Botnets implies to the networks of computer systems that hackers have spread an infection and assembled with each other under their management for propagating viruses, send illegal spam, and carry out attacks that results in web sites crashing.
What makes botnets exceedingly bad is the difficulty in tracing them back to their originators as well as the ever rising utilization of them in extortion schemes. How are they used in extortion schemes? Imagine that anyone sends you a messages to either for paying up or for see your web site crashing. This scenario is starting to replay itself over and over again.
Botnets can consist of thousands of compromised machines. With such a large network, botnets can make the utilization of DDoS (Distributed denial of service) as a method to cause mayhem and chaos. For example a small botnet with only 500 bots can bring corporate web sites to there knees by using the combined bandwidth of all the computers to overwhelm corporate systems and thereby cause the web site to appear offline.
Jeremy Kirk, IDG News Service on January 19, 2006, quotes Kevin Hogan, in his article “Botnets shrinking in size, harder to trace”, As per Hogan, extortion schemes have come up supported by the power of botnets, and hackers also hire the large number of computers for illegal purposes through advertisements on the internet.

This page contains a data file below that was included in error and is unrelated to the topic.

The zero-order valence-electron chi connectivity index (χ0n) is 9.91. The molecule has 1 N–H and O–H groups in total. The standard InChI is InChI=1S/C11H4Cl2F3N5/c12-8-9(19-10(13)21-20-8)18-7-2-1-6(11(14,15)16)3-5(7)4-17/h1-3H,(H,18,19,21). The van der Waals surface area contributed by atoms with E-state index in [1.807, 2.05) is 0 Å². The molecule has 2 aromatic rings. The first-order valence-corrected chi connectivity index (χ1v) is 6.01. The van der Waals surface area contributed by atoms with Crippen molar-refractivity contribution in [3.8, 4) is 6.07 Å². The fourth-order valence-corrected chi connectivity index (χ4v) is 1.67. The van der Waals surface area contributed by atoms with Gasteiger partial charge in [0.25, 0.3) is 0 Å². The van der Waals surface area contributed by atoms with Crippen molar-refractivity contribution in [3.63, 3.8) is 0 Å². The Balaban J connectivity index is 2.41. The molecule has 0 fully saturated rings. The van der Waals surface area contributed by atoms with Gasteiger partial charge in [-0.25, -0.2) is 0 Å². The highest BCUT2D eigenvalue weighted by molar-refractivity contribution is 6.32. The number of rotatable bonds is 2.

One well-known technique to combat botnets is a honeypot. Honeypots helps in discovering the way how attackers infiltrate systems. A Honeypot is essentially a set of resources that one plans to make a deal in order to perceive the way of breaking the hacker’s system. Unpatched Windows 2000 or XP machines make top honeypots given the comfort with which one can get hold over such systems.
There are a great sites to read up on this topic. These sites can providing you an assistant in understanding the tools, strategies and rationale involved in computer and network attacks, and share the lessons learned.”